Blog: What is it with ArtNet News?
Posted on July 12 2021
Featured image: Exotic Flower- Bird of Paradise
What is it with ArtNet News? In April they had a feature about President Joe Biden’s granddaughter's artwork – and now there's a news feature about Hunter Biden selling his artwork for up to $500K. When ArtNet News did the feature on Joe Biden's granddaughter, I wrote a blog about the feature. Click here to read blog, What do Sylvestor Stallone and Roberta Mabel Biden have in common? and was rather critical of the first granddaughter's work and of the art market for accepting a work as art simply because of the name that was linked to it.
Now we have a feature from ArtNew News on the emergence of a new artist, Hunter Biden, painting works that illustrate his quest for “universal truth.” He paints in his Hollywood Hills pool house which he turned into an art studio. Before I say anything more – my studio is a converted bedroom in my ranch style home. Many other artists work off their kitchen table, just saying, you know. But, before I even started to read the featured article, I found that I was saying to myself, "Really, – really again? Are we going to accept Hunter Bidens straw blowing work on paper as art?" I was pleasantly surprised at the reception that his work is getting from the art industry.
Critic Saltz offered Hunter some advice, “Lose the Big signature at once; forget the Kusama dots altogether, experiment with the surface and color and tools. Really consider the whole-page as a space and not make everything derivative all over composition. The background doesn’t always have to be white, you big baby.”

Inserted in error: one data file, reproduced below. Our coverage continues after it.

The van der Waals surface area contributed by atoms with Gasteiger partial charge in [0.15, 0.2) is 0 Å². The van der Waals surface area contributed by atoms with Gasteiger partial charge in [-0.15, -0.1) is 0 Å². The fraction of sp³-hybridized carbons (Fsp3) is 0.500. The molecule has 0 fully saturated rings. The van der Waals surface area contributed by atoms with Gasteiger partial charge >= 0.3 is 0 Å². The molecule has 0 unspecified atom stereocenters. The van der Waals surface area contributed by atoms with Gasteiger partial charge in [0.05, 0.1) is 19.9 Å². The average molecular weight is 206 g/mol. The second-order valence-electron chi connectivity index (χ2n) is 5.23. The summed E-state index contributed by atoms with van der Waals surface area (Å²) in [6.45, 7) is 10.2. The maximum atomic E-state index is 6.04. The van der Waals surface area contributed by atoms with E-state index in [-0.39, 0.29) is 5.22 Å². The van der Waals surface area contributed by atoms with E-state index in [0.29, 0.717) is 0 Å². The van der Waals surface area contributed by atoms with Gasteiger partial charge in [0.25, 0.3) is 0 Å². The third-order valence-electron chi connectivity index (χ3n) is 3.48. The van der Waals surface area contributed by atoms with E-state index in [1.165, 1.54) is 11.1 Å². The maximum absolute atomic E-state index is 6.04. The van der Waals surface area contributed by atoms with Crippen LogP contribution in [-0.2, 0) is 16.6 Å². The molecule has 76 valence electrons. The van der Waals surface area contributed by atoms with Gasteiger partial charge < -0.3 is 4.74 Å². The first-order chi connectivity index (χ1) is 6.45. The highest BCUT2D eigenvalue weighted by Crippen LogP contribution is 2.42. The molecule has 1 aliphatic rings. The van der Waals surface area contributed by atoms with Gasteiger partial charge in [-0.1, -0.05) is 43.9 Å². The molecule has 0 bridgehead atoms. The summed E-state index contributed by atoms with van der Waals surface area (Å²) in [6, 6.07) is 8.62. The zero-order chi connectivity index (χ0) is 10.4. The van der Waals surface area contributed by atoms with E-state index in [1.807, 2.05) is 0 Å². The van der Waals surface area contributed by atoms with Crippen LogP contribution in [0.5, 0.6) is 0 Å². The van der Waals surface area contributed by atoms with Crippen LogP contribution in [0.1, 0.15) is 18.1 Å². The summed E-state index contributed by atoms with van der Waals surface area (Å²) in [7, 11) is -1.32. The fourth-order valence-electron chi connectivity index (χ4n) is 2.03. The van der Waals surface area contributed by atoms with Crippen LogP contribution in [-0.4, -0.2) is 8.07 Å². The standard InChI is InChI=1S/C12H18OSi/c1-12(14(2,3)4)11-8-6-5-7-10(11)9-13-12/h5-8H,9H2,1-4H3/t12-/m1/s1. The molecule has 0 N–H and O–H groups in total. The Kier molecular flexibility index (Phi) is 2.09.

Yes – some honesty from an art critic for once.
Art critic Scott Indrisek states: “Hunter's paintings have a kind of vaguely scientific, vaguely psychedelic vibe that reminds me of Fred Tomaselli – if Fred Tomaselli started making art for dermatologists waiting rooms. But then again, the process here seems more important than the finished product. Guess it’s important that wounded men of a certain age and privileged background have the opportunity to find themselves creatively … it’s just too bad that everyone else is expected to pay attention.”
Yes, yes, yes! Hurrah for Scott Indrisek, formerly deputy editor of Artsy!
Artnet News’s own art critic Ben Davis had a somewhat more favorable response: “As digital images, at least, they are pleasing. It’s hard to say what they look like without seeing how the actual paper holds the ink. You can’t really judge it from your desktop.”
“It doesn’t seem like there’s a style or a theme, just a kind of seeing-what-pattern-the-ink-suggests kind of thing,” Davis added. “It seems like he’s trying to occupy his mind, and three of the four you see kind of read as trying to fill up the empty space and to make some structure out of a mess—so pretty allegorical in terms of where he finds himself.”
I am proud of Artnet News for finally not marketing an object as art just because a famous person created it. Just because they are famous, doesn’t make them an instant artist. I gave examples in the first article I wrote about this – you can judge for yourself.
Perhaps Hunter needs to take advise from the book, "How To Be An Artist by Jerry Saltz." Saltz offers invaluable insight into what really matters to emerging artists: originality, persistence, a balance between knowledge and intuition, and that most precious of qualities, self-belief. And yes, perhaps, Hunter will think twice about his authenticity as an artist.